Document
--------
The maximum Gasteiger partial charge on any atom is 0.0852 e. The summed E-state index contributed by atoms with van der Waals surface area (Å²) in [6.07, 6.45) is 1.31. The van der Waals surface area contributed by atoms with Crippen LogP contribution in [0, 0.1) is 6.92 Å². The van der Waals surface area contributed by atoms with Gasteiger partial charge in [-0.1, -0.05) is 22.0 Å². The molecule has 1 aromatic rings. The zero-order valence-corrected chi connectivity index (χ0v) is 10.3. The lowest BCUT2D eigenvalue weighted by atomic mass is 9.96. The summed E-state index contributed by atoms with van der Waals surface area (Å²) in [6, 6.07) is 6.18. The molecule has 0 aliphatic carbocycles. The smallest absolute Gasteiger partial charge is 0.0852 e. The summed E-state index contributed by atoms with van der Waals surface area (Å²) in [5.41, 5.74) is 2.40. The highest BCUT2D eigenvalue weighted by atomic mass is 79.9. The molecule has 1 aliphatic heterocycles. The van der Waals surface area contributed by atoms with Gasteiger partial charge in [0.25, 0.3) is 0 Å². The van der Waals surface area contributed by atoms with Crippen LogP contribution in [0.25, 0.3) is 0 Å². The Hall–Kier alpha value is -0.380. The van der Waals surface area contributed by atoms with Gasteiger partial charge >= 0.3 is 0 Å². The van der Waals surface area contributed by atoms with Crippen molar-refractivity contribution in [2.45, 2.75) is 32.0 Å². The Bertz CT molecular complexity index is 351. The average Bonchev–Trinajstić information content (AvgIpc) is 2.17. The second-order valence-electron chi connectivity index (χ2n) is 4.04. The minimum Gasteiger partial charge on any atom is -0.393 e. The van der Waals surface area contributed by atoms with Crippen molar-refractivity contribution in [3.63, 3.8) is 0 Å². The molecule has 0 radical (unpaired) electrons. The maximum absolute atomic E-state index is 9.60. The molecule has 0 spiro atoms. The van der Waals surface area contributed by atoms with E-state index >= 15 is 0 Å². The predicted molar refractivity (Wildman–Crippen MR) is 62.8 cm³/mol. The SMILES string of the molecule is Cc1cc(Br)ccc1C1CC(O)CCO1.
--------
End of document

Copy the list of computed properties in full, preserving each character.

The maximum Gasteiger partial charge on any atom is 0.0852 e. The summed E-state index contributed by atoms with van der Waals surface area (Å²) in [6.07, 6.45) is 1.31. The van der Waals surface area contributed by atoms with Crippen LogP contribution in [0, 0.1) is 6.92 Å². The van der Waals surface area contributed by atoms with Gasteiger partial charge in [-0.1, -0.05) is 22.0 Å². The molecule has 1 aromatic rings. The zero-order valence-corrected chi connectivity index (χ0v) is 10.3. The lowest BCUT2D eigenvalue weighted by atomic mass is 9.96. The summed E-state index contributed by atoms with van der Waals surface area (Å²) in [6, 6.07) is 6.18. The molecule has 0 aliphatic carbocycles. The smallest absolute Gasteiger partial charge is 0.0852 e. The summed E-state index contributed by atoms with van der Waals surface area (Å²) in [5.41, 5.74) is 2.40. The highest BCUT2D eigenvalue weighted by atomic mass is 79.9. The molecule has 1 aliphatic heterocycles. The van der Waals surface area contributed by atoms with Gasteiger partial charge in [0.25, 0.3) is 0 Å². The van der Waals surface area contributed by atoms with Crippen LogP contribution in [0.25, 0.3) is 0 Å². The Hall–Kier alpha value is -0.380. The van der Waals surface area contributed by atoms with Gasteiger partial charge >= 0.3 is 0 Å². The van der Waals surface area contributed by atoms with Crippen molar-refractivity contribution in [2.45, 2.75) is 32.0 Å². The Bertz CT molecular complexity index is 351. The average Bonchev–Trinajstić information content (AvgIpc) is 2.17. The second-order valence-electron chi connectivity index (χ2n) is 4.04. The minimum Gasteiger partial charge on any atom is -0.393 e. The van der Waals surface area contributed by atoms with Crippen molar-refractivity contribution in [3.63, 3.8) is 0 Å². The molecule has 0 radical (unpaired) electrons. The maximum absolute atomic E-state index is 9.60. The molecule has 0 spiro atoms. The van der Waals surface area contributed by atoms with E-state index >= 15 is 0 Å². The predicted molar refractivity (Wildman–Crippen MR) is 62.8 cm³/mol. The SMILES string of the molecule is Cc1cc(Br)ccc1C1CC(O)CCO1.